Deep learning for lung cancer analysis

Anderson, Owen (2023) Deep learning for lung cancer analysis. EngD thesis, University of Glasgow.

Full text available as:
[thumbnail of 2023AndersonEngD.pdf] PDF
Download (14MB)


This thesis describes the development and evaluation of two novel deep learning applications that tackle two cancers that affect the lungs. The first, lung cancer, is the largest cause of cancer-related deaths in the United Kingdom. It accounts for more than 1 in 5 cancer deaths; around 35,000 people every year. Lung cancer is curable providing it is detected very early. Computed tomography (CT) X-ray imaging has been shown to be effective for screening. However, the resulting 3D medical images are laborious for humans to read, and widespread adoption would put a huge strain on already stretched radiology departments. I developed a novel deep learning based approach for the automatic detection of lung nodules, potential early lung cancer, that has potential to reduce human workloads. It was evaluated on two independent datasets, and achieves performance competitive with published state-of-the-art tools, with average sensitivity of 84% to 92% at 8 false positives per scan. I developed a related invention which allows hierarchical relationships to be leveraged to improve the performance of CAD tools like this for detection and segmentation tasks.

The second cancer is malignant pleural mesothelioma. It is very different from lung cancer: rather than growing within the lung, mesothelioma grows around the outside of the lung in the pleural cavity, like the rind on an orange. It is a rare cancer, caused by exposure to asbestos fibres. It can take decades from exposure to symptoms developing. In Glasgow many mesothelioma patients worked in the ship-building industry, which relied heavily on asbestos. Although asbestos has been banned in the UK since 1999, its presence in buildings and equipment built before then mean that mesothelioma will remain a problem for years to come. Sadly, asbestos is still being mined and many countries, including the United States, have still not instigated a complete ban. For mesothelioma the main challenge is not detection, but accurate measurement —- without the ability to measure tumour size it is difficult to evaluate potential treatments. We therefore developed a fully automated volumetric assessment of malignant pleural mesothelioma. Performance of the algorithm is shown on a multi-centre test set, where volumetric predictions are highly correlated with an expert annotator (r=0.851, p<0.0001). Region overlap scores between the automated method and an expert annotator exceed those for inter-annotator agreement across a subset of cases. Dice overlap scores of 0.64 and 0.55, by cross-validation and independent testing respectively, were achieved. Future work will progress this algorithm towards clinical deployment for the automated assessment of longitudinal tumour development.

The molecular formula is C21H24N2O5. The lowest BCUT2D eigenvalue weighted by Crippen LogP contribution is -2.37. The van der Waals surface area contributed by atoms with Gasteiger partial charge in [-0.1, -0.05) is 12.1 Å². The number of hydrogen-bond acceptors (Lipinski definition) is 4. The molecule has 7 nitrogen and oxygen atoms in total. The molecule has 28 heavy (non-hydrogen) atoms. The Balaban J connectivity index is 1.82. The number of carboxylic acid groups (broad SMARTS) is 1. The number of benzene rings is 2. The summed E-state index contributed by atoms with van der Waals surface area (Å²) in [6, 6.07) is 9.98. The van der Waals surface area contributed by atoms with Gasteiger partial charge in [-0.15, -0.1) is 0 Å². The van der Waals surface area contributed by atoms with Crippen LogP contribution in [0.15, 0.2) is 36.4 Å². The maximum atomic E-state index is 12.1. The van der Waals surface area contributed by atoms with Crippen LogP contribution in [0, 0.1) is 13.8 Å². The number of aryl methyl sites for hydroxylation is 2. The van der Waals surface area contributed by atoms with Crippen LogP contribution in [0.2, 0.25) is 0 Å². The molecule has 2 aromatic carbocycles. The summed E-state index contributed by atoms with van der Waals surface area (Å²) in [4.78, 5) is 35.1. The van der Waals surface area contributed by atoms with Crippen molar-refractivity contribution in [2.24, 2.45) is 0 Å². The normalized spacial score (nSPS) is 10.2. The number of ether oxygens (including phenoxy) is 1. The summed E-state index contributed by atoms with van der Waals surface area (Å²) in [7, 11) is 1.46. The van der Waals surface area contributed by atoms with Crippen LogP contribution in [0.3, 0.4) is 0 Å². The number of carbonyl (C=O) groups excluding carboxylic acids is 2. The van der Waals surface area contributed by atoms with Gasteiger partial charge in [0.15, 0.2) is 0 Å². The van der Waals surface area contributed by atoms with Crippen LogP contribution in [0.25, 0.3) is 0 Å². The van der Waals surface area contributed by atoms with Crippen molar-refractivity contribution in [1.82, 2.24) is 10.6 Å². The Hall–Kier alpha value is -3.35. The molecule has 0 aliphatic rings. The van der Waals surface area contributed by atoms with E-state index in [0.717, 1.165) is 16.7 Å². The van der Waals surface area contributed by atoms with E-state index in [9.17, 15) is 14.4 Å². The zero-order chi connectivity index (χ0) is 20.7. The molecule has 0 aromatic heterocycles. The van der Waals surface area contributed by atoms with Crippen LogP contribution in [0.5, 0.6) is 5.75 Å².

Item Type: Thesis (EngD)
Qualification Level: Doctoral
Subjects: Q Science > QA Mathematics > QA75 Electronic computers. Computer science
Q Science > QA Mathematics > QA76 Computer software
T Technology > T Technology (General)
Colleges/Schools: College of Science and Engineering > School of Computing Science
Supervisor's Name: Siebert, Dr. Paul, Lavery, Professor Martin and Goatman, Dr. Keith
Date of Award: 2023
Depositing User: Theses Team
Unique ID: glathesis:2023-83850
Copyright: Copyright of this thesis is held by the author.
Date Deposited: 24 Oct 2023 09:57
Last Modified: 24 Oct 2023 09:58
Thesis DOI: 10.5525/gla.thesis.83850
Related URLs:

Actions (login required)

View Item View Item


Downloads per month over past year